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Word Nerd: Stringtown

Published on October 3, 2018 1:11PM

The Wallacut River runs toward Ilwaco, Wash., from the Stringtown area.

DAMIAN MULINIX photo

The Wallacut River runs toward Ilwaco, Wash., from the Stringtown area.


Stringtown [striŋ•taʊn]

noun

1. a rural, unincorporated residential community of homes and farms overlooking Baker Bay in Pacific County on the Long Beach Peninsula. Located west of U.S. Highway 101, the community unfurls along Stringtown Road about three miles south of Ilwaco, Wash., between the Chinook and Wallacut rivers


Origin


The area was original settled by William P. Edwards as a Donation Land Claim around 1850. Edwards was murdered by his wife and her boyfriend in 1863. In 1892, Samuel and Harriet Sweeney filed their homestead as “Sweeneton,” giving the region its first official name. Some six years later in 1898, the town failed and was vacated by Pacific County.

Subsequently, the area became known as “Pleasantville” for several decades following this disbandment, due to the stunning views of Baker Bay and the Columbia River offered by the locale. In 1913, Andrew and Josephine Johnson subdivided their land, creating long, slim plats with bay frontage trailing up into pasture. These skinny lots of land led to the area’s current name, “Stringtown,” which is also the name of the road that loops through it.

“From the outside, it doesn’t appear a lot has changed for an aging 6,000-square-foot building along Stringtown Road in Ilwaco. Inside however, owner Marty Junge has been on a one-man mission over the past two years retrofitting the old barn into a modern marijuana farm. Junge, 62, is among 20 licensed marijuana growers who have taken root in Pacific County since legalization in 2014.”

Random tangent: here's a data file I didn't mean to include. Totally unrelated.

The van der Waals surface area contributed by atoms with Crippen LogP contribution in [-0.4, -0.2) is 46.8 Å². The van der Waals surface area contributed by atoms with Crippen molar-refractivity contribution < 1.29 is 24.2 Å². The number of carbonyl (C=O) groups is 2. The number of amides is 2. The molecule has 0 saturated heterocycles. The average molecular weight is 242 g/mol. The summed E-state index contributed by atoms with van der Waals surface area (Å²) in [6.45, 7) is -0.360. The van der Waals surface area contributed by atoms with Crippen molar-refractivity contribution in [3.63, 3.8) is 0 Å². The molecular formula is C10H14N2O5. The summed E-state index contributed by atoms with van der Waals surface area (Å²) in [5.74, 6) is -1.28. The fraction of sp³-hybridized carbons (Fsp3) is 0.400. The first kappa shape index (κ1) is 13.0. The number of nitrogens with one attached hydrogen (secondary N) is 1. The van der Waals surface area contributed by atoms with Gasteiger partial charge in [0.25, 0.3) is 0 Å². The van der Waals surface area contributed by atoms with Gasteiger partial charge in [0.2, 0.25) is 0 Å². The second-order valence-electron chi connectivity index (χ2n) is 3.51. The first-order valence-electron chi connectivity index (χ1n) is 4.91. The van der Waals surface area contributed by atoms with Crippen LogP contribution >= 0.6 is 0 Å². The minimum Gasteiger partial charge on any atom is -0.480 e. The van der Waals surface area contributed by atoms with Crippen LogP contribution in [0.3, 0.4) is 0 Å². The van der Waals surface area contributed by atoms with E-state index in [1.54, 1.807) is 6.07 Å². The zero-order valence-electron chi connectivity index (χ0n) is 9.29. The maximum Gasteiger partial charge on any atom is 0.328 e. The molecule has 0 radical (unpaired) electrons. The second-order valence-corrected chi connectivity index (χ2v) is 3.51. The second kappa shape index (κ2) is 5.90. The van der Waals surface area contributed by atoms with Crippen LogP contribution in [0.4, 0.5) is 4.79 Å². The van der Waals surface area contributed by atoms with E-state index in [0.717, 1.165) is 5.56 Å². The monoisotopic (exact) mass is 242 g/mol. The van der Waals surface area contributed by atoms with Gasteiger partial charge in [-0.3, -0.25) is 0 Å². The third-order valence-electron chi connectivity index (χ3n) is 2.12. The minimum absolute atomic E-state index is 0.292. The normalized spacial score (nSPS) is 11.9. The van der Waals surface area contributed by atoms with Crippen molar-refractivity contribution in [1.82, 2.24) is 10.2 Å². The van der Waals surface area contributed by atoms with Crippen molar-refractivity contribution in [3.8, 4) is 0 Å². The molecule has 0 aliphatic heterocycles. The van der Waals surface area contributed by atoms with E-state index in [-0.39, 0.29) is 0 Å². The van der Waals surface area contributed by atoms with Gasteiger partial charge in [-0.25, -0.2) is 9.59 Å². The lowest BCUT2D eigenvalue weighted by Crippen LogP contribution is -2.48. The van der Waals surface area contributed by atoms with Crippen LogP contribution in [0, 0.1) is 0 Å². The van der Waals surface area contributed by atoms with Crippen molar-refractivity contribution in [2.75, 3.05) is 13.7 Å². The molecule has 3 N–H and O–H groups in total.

—Luke Whittaker, “High expectations: Former mason turns stagnant Ilwaco structure into modern marijuana farm,” Chinook Observer, May 9, 2018

“Ron’s Recycling manages to find treasure among the clunkers that end up at the wrecking yard on Stringtown Road.

Ron Shivers and his daughter, Kristy, part out the cars that come into the yard. That’s the most profitable part of the business, she said.”

—Mike Williams, “Junk in the trunk means money in the bank for Ron’s Recycling,” The Daily Astorian, Feb. 4, 2015

Note: Regarding a recent column on “Walluski,” a reader further illuminated the fate of the Walluski School. While the article quoted The Sunday Oregonian about a fire that burned down the school in 1921, Jim Jarvis of Astoria informed us that the school was reconstructed. Jarvis attended the one-room schoolhouse between 1936-1944 and says the building was also used as a community center for a number of years before once again succumbing to flames. Thanks to Mr. Jarvis for filling in this bit of local history!



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